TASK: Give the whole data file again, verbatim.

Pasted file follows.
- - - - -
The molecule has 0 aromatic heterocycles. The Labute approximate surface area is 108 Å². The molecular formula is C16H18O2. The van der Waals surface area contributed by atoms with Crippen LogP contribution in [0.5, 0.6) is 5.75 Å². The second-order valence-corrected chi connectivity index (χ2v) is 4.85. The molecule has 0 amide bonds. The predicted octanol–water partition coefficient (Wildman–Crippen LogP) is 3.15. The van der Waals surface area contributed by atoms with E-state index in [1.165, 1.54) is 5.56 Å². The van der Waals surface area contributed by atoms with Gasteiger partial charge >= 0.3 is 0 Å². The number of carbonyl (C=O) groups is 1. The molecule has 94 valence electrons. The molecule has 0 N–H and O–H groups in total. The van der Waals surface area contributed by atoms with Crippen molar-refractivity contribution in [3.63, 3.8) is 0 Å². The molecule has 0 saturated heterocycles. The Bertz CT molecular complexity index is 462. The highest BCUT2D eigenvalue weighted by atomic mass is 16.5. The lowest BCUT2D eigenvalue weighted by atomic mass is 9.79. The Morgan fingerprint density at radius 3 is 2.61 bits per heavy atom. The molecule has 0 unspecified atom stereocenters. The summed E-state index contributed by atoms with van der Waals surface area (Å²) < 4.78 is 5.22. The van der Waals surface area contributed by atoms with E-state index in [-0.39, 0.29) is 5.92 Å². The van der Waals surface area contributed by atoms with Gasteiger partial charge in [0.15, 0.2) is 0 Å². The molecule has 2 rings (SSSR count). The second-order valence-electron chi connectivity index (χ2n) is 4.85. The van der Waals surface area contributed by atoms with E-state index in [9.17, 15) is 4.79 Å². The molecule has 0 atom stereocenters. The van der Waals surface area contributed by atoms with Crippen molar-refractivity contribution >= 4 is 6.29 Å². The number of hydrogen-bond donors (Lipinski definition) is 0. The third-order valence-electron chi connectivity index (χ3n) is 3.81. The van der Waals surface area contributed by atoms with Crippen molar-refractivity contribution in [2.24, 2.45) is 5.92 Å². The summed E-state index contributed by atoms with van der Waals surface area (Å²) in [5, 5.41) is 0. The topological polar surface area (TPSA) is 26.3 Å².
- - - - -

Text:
The molecule has 0 aromatic heterocycles. The Labute approximate surface area is 108 Å². The molecular formula is C16H18O2. The van der Waals surface area contributed by atoms with Crippen LogP contribution in [0.5, 0.6) is 5.75 Å². The second-order valence-corrected chi connectivity index (χ2v) is 4.85. The molecule has 0 amide bonds. The predicted octanol–water partition coefficient (Wildman–Crippen LogP) is 3.15. The van der Waals surface area contributed by atoms with E-state index in [1.165, 1.54) is 5.56 Å². The van der Waals surface area contributed by atoms with Gasteiger partial charge >= 0.3 is 0 Å². The number of carbonyl (C=O) groups is 1. The molecule has 94 valence electrons. The molecule has 0 N–H and O–H groups in total. The van der Waals surface area contributed by atoms with Crippen molar-refractivity contribution in [3.63, 3.8) is 0 Å². The molecule has 0 saturated heterocycles. The Bertz CT molecular complexity index is 462. The highest BCUT2D eigenvalue weighted by atomic mass is 16.5. The lowest BCUT2D eigenvalue weighted by atomic mass is 9.79. The Morgan fingerprint density at radius 3 is 2.61 bits per heavy atom. The molecule has 0 unspecified atom stereocenters. The summed E-state index contributed by atoms with van der Waals surface area (Å²) < 4.78 is 5.22. The van der Waals surface area contributed by atoms with E-state index in [-0.39, 0.29) is 5.92 Å². The van der Waals surface area contributed by atoms with Gasteiger partial charge in [0.15, 0.2) is 0 Å². The molecule has 2 rings (SSSR count). The second-order valence-electron chi connectivity index (χ2n) is 4.85. The van der Waals surface area contributed by atoms with E-state index in [9.17, 15) is 4.79 Å². The molecule has 0 atom stereocenters. The van der Waals surface area contributed by atoms with Crippen molar-refractivity contribution >= 4 is 6.29 Å². The number of hydrogen-bond donors (Lipinski definition) is 0. The third-order valence-electron chi connectivity index (χ3n) is 3.81. The van der Waals surface area contributed by atoms with Crippen molar-refractivity contribution in [2.24, 2.45) is 5.92 Å². The summed E-state index contributed by atoms with van der Waals surface area (Å²) in [5, 5.41) is 0. The topological polar surface area (TPSA) is 26.3 Å².